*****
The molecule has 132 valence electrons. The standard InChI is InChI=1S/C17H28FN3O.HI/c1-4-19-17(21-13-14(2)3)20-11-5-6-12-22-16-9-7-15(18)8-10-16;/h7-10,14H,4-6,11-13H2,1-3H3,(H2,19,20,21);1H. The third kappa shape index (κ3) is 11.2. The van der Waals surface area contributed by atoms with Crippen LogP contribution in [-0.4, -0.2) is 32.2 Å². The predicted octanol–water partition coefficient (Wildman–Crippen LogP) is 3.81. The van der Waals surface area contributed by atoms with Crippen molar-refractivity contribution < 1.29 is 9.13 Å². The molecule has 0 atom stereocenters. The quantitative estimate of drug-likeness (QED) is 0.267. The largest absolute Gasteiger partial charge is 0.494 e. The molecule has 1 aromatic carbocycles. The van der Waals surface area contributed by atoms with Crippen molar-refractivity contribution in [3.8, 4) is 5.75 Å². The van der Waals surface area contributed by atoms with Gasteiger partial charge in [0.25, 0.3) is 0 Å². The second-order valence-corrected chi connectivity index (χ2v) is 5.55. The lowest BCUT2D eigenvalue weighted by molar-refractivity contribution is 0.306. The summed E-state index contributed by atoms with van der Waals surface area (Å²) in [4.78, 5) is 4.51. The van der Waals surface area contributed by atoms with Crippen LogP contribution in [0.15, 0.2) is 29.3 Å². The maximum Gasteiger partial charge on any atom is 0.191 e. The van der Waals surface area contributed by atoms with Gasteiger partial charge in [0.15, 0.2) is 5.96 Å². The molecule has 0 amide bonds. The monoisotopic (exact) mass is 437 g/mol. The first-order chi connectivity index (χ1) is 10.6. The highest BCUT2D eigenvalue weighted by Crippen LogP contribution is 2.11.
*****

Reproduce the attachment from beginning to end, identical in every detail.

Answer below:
The molecule has 132 valence electrons. The standard InChI is InChI=1S/C17H28FN3O.HI/c1-4-19-17(21-13-14(2)3)20-11-5-6-12-22-16-9-7-15(18)8-10-16;/h7-10,14H,4-6,11-13H2,1-3H3,(H2,19,20,21);1H. The third kappa shape index (κ3) is 11.2. The van der Waals surface area contributed by atoms with Crippen LogP contribution in [-0.4, -0.2) is 32.2 Å². The predicted octanol–water partition coefficient (Wildman–Crippen LogP) is 3.81. The van der Waals surface area contributed by atoms with Crippen molar-refractivity contribution < 1.29 is 9.13 Å². The molecule has 0 atom stereocenters. The quantitative estimate of drug-likeness (QED) is 0.267. The largest absolute Gasteiger partial charge is 0.494 e. The molecule has 1 aromatic carbocycles. The van der Waals surface area contributed by atoms with Crippen molar-refractivity contribution in [3.8, 4) is 5.75 Å². The van der Waals surface area contributed by atoms with Gasteiger partial charge in [0.25, 0.3) is 0 Å². The second-order valence-corrected chi connectivity index (χ2v) is 5.55. The lowest BCUT2D eigenvalue weighted by molar-refractivity contribution is 0.306. The summed E-state index contributed by atoms with van der Waals surface area (Å²) in [4.78, 5) is 4.51. The van der Waals surface area contributed by atoms with Crippen LogP contribution in [0.15, 0.2) is 29.3 Å². The maximum Gasteiger partial charge on any atom is 0.191 e. The van der Waals surface area contributed by atoms with Gasteiger partial charge in [0.15, 0.2) is 5.96 Å². The molecule has 0 amide bonds. The monoisotopic (exact) mass is 437 g/mol. The first-order chi connectivity index (χ1) is 10.6. The highest BCUT2D eigenvalue weighted by Crippen LogP contribution is 2.11.